Going Green with Online Education

Though little research has yet been done on the environmental benefits associated with online education in the U.S., a number of European organizations have already released studies quantifying the environmental impact of the higher education sector and establishing the “potential of the Internet and other e-learning methods to radically reduce energy consumption and emissions,” according to an article by WorldWideLearn.com.

“The results of the European studies are quite astounding,” says WorldWideLearn.com spokesman Doug Jones. “It turns out that choosing an online degree program is an incredibly easy way for students to make an environmental impact.”

The Stockholm Environmental Institute and the U.K.’s Open University Design Innovation Group found that, compared to traditional campus college courses, distance learning courses consumed nearly 90 percent less energy and produced 85 percent less carbon dioxide emissions. These energy reductions included a 92 percent reduction in travel related environmental impact and a nearly 50 percent reduction in paper and print consumption.

“For the first time, students have the opportunity to make an environmental impact while at same time receiving a high-quality educational experience,” says Jones. “Conserving natural resources is only the tip of the iceberg. An online education program also enables students to strengthen global communities and build awareness of environmental responsibilities.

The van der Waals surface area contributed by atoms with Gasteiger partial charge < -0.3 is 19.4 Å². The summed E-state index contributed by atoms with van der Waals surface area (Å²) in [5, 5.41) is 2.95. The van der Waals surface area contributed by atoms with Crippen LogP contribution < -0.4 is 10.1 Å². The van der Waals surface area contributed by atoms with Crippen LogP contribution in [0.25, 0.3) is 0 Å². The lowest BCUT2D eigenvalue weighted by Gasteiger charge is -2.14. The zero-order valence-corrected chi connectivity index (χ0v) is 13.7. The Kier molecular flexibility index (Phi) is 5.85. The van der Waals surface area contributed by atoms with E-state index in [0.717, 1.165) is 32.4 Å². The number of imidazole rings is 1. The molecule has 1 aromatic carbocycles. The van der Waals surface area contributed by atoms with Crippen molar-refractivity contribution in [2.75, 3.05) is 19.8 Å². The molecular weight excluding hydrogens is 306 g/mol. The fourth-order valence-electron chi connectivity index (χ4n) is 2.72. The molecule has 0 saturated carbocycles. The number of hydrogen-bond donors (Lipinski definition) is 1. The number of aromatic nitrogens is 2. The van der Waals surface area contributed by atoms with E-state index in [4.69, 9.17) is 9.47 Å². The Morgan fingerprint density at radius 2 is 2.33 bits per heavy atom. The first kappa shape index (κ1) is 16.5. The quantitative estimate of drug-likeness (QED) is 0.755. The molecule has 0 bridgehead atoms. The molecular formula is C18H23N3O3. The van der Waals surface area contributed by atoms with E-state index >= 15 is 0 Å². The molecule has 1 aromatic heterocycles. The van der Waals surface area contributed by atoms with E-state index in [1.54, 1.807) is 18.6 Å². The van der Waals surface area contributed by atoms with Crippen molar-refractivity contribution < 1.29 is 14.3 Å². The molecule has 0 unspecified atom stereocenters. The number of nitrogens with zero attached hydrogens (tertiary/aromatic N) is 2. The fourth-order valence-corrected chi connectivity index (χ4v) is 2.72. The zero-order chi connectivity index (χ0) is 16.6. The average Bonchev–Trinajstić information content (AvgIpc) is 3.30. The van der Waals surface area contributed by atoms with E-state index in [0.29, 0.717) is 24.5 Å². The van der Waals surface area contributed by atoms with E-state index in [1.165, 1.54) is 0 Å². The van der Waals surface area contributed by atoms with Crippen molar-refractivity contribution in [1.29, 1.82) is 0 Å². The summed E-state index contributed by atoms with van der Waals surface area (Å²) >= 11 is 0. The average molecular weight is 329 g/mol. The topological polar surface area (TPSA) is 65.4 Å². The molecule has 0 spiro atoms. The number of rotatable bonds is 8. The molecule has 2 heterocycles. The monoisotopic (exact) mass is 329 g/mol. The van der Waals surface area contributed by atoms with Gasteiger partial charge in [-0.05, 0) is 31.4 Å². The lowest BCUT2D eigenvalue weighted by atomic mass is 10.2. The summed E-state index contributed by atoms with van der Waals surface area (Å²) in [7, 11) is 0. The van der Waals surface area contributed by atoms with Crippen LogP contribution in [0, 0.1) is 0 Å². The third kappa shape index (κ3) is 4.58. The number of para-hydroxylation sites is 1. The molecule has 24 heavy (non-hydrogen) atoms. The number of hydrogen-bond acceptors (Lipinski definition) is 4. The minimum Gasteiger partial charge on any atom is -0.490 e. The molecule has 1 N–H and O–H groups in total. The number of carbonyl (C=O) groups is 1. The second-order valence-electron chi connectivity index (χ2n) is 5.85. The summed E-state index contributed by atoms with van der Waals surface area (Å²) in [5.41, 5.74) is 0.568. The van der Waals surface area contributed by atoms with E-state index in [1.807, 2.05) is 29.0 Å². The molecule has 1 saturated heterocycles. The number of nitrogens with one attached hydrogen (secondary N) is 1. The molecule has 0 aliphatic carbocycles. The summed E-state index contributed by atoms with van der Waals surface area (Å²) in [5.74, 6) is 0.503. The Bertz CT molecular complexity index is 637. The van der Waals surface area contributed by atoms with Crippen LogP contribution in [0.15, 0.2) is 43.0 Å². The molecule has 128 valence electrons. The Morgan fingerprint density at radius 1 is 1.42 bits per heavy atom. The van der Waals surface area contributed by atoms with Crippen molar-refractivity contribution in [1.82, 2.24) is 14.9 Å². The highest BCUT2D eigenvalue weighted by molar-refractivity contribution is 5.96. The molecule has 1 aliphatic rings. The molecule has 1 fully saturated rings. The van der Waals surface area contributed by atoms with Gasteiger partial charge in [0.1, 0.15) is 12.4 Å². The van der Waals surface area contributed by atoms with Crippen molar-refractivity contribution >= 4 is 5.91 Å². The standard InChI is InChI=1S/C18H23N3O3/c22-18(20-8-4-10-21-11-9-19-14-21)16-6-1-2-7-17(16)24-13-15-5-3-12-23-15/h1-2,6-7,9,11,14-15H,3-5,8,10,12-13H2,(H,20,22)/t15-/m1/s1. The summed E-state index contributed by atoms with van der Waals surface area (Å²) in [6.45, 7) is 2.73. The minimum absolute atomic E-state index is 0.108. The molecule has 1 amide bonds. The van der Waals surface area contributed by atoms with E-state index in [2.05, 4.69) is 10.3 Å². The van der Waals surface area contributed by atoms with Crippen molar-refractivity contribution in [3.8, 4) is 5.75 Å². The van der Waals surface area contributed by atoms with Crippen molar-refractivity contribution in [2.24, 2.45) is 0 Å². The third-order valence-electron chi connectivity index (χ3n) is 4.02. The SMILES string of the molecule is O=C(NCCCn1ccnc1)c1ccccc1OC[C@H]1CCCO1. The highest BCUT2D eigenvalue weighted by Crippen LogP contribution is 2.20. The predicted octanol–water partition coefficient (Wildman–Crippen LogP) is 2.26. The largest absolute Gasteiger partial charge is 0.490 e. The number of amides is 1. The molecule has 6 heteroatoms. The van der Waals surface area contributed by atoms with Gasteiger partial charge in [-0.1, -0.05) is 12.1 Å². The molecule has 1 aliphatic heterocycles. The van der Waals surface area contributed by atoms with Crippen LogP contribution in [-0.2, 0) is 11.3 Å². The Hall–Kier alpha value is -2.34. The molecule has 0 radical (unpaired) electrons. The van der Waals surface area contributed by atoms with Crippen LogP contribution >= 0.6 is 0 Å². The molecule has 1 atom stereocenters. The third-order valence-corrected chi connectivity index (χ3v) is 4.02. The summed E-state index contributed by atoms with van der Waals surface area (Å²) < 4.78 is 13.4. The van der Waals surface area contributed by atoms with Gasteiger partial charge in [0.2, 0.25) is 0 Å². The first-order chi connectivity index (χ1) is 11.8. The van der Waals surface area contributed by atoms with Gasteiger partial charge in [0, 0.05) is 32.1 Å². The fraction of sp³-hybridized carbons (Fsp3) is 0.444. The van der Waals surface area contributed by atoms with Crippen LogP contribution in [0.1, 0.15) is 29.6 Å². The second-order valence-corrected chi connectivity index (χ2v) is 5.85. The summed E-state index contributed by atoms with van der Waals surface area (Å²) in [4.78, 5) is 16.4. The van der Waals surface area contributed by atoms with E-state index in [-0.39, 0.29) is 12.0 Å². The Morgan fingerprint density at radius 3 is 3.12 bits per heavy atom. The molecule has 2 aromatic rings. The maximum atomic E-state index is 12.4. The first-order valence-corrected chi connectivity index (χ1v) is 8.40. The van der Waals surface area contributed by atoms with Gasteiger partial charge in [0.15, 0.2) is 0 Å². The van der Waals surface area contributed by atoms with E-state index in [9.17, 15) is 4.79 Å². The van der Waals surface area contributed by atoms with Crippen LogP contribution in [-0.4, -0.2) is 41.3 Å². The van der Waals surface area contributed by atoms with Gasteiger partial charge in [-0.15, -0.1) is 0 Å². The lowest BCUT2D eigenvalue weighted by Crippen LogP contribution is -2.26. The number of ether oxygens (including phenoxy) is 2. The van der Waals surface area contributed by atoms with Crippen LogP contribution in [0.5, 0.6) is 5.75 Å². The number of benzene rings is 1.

Though little research has yet been done on the environmental benefits associated with online education in the U.S., a number of European organizations have already released studies quantifying the environmental impact of the higher education sector and establishing the “potential of the Internet and other e-learning methods to radically reduce energy consumption and emissions,” according to an article by WorldWideLearn.com.

“The results of the European studies are quite astounding,” says WorldWideLearn.com spokesman Doug Jones. “It turns out that choosing an online degree program is an incredibly easy way for students to make an environmental impact.”

The Stockholm Environmental Institute and the U.K.’s Open University Design Innovation Group found that, compared to traditional campus college courses, distance learning courses consumed nearly 90 percent less energy and produced 85 percent less carbon dioxide emissions. These energy reductions included a 92 percent reduction in travel related environmental impact and a nearly 50 percent reduction in paper and print consumption.

“For the first time, students have the opportunity to make an environmental impact while at same time receiving a high-quality educational experience,” says Jones. “Conserving natural resources is only the tip of the iceberg. An online education program also enables students to strengthen global communities and build awareness of environmental responsibilities.

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